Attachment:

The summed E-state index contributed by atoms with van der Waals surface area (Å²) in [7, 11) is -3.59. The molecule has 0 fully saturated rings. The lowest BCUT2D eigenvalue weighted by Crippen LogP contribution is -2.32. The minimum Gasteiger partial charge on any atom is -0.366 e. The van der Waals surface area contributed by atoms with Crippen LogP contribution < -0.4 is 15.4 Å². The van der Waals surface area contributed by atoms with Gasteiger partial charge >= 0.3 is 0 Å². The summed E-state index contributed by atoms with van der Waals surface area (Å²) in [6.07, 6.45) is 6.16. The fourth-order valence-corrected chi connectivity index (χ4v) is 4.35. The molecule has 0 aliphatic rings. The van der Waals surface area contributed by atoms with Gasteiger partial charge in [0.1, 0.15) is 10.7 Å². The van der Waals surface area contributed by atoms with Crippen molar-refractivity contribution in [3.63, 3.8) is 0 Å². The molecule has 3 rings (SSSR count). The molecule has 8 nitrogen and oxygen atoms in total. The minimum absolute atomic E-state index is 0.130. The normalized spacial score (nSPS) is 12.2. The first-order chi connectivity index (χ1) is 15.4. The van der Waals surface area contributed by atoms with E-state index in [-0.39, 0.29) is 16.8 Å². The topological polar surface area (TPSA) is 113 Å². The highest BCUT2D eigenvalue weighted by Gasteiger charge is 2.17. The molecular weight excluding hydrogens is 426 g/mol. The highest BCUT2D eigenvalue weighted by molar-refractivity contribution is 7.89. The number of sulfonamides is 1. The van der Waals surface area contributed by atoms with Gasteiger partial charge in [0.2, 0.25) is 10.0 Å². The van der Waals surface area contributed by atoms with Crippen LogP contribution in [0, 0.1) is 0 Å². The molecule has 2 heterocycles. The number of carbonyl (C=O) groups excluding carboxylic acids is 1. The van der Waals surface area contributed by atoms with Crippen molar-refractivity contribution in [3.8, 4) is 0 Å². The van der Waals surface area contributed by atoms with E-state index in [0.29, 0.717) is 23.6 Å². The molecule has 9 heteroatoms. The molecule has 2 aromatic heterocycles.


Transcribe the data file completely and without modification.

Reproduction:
The summed E-state index contributed by atoms with van der Waals surface area (Å²) in [7, 11) is -3.59. The molecule has 0 fully saturated rings. The lowest BCUT2D eigenvalue weighted by Crippen LogP contribution is -2.32. The minimum Gasteiger partial charge on any atom is -0.366 e. The van der Waals surface area contributed by atoms with Crippen LogP contribution < -0.4 is 15.4 Å². The van der Waals surface area contributed by atoms with Gasteiger partial charge >= 0.3 is 0 Å². The summed E-state index contributed by atoms with van der Waals surface area (Å²) in [6.07, 6.45) is 6.16. The fourth-order valence-corrected chi connectivity index (χ4v) is 4.35. The molecule has 0 aliphatic rings. The van der Waals surface area contributed by atoms with Gasteiger partial charge in [0.1, 0.15) is 10.7 Å². The van der Waals surface area contributed by atoms with Crippen molar-refractivity contribution in [3.63, 3.8) is 0 Å². The molecule has 3 rings (SSSR count). The molecule has 8 nitrogen and oxygen atoms in total. The minimum absolute atomic E-state index is 0.130. The normalized spacial score (nSPS) is 12.2. The first-order chi connectivity index (χ1) is 15.4. The van der Waals surface area contributed by atoms with E-state index in [-0.39, 0.29) is 16.8 Å². The topological polar surface area (TPSA) is 113 Å². The highest BCUT2D eigenvalue weighted by Gasteiger charge is 2.17. The molecular weight excluding hydrogens is 426 g/mol. The highest BCUT2D eigenvalue weighted by molar-refractivity contribution is 7.89. The number of sulfonamides is 1. The van der Waals surface area contributed by atoms with Gasteiger partial charge in [0.2, 0.25) is 10.0 Å². The van der Waals surface area contributed by atoms with Crippen LogP contribution in [0, 0.1) is 0 Å². The molecule has 2 heterocycles. The number of carbonyl (C=O) groups excluding carboxylic acids is 1. The van der Waals surface area contributed by atoms with Crippen molar-refractivity contribution in [3.8, 4) is 0 Å². The van der Waals surface area contributed by atoms with E-state index in [0.29, 0.717) is 23.6 Å². The molecule has 9 heteroatoms. The molecule has 2 aromatic heterocycles.